Also other routes of inoculation have resulted in skin reactions in rare cases. Gibbs and Collings [30] injected virus intradermally into 2 calves and had skin nodules in both after 6 days, and Castrucci et al. [18] inoculated 2 calves nasally and saw skin reactions after 9 days in one of them.

High doses of virus were typically administered to these experimental animals, which therefore cannot immediately be compared to natural cases. Nevertheless, a general picture seems to arise from the many cases reported, namely that all of a sudden, usually 6 to 8 days after the intravenous inoculation, numerous skin nodules develop; and where uniform groups of animals are inoculated with identical virus doses, the animals tend to show the skin nodules at practically the same time. Such a response can hardly be considered an immediate, simple reaction to a gradually progressing growth of virus, but must be explained by a delayed, adapted ability of the host to react to the presence and activity of the virus.  

This obvious connection between the observed disease symptoms and an adaptive host response does not seem to have been realized earlier. Neutralizing antibody to BoHV-2 has been demonstrated from 9 to 10 days after experimental infection by tests of varying low sensitivity [14, 40], so the sudden appearance of multiple skin nodules approximately 6 to 8 days after intravenous inoculation of high virus doses would seem to be in reasonable accordance with the time of initial antibody production.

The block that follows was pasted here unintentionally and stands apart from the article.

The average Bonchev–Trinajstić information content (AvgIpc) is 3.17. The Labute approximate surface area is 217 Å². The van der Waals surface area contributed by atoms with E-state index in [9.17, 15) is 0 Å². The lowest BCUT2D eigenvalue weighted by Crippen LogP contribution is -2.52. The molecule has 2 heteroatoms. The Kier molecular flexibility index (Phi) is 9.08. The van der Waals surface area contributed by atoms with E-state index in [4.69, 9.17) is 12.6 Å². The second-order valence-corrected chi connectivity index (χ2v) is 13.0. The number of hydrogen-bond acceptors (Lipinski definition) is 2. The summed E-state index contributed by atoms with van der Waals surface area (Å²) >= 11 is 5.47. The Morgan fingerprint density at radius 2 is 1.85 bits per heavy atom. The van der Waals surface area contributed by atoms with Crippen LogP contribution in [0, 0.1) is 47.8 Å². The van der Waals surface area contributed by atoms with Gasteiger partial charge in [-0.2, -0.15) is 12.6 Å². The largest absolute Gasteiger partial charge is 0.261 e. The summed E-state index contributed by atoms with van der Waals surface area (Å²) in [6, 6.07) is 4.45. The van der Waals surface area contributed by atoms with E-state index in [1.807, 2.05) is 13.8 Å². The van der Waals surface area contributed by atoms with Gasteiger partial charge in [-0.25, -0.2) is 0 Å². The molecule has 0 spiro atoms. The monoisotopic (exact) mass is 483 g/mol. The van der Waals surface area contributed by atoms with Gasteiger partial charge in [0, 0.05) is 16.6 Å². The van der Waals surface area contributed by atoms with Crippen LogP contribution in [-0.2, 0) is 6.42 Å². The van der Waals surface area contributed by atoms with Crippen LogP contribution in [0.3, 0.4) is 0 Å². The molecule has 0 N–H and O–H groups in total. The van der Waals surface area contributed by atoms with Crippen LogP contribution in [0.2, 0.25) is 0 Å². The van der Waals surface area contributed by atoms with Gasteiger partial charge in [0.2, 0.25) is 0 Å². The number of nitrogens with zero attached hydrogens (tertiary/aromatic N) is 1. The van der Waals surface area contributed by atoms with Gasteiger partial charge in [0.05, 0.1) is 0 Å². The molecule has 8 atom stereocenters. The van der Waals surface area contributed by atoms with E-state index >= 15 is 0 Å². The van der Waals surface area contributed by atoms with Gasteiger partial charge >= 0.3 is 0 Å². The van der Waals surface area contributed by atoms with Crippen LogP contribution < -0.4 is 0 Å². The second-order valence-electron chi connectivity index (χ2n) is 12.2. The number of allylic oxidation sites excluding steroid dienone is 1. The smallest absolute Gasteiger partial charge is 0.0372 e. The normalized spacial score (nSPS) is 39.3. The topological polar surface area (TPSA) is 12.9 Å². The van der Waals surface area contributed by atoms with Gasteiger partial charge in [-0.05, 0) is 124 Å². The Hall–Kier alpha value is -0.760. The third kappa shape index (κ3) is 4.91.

Virus in high concentrations has been demonstrated in such skin lesions, and histological examinations, also of teat lesions, have demonstrated intensive inflammatory reactions with dilation of capillaries, marked oedema, cellular infiltrations, mainly of lymphocytes, and later also formation of necrotic tissue [41, 42, 38, 39, 40]. 
Inflammation is caused by complement activation, cf. Markiewski and Lambris [43]. Complement is a series of enzymes, which on activation starts a cascade of reactions aiming at destroying invading viruses, bacteria etc. and infected cells. Briefly, activation of complement gives rise to release of mediators, which locally will cause inflammation characterized by capillary dilation and vascular permeability leading to oedema, exudation, emigration of leukocytes, and reduced blood circulation. This again may also result in adverse severe tissue injury. And affected tissue areas will even very early in the inflammatory process be painful because of release of mediators involved in the pain reaction.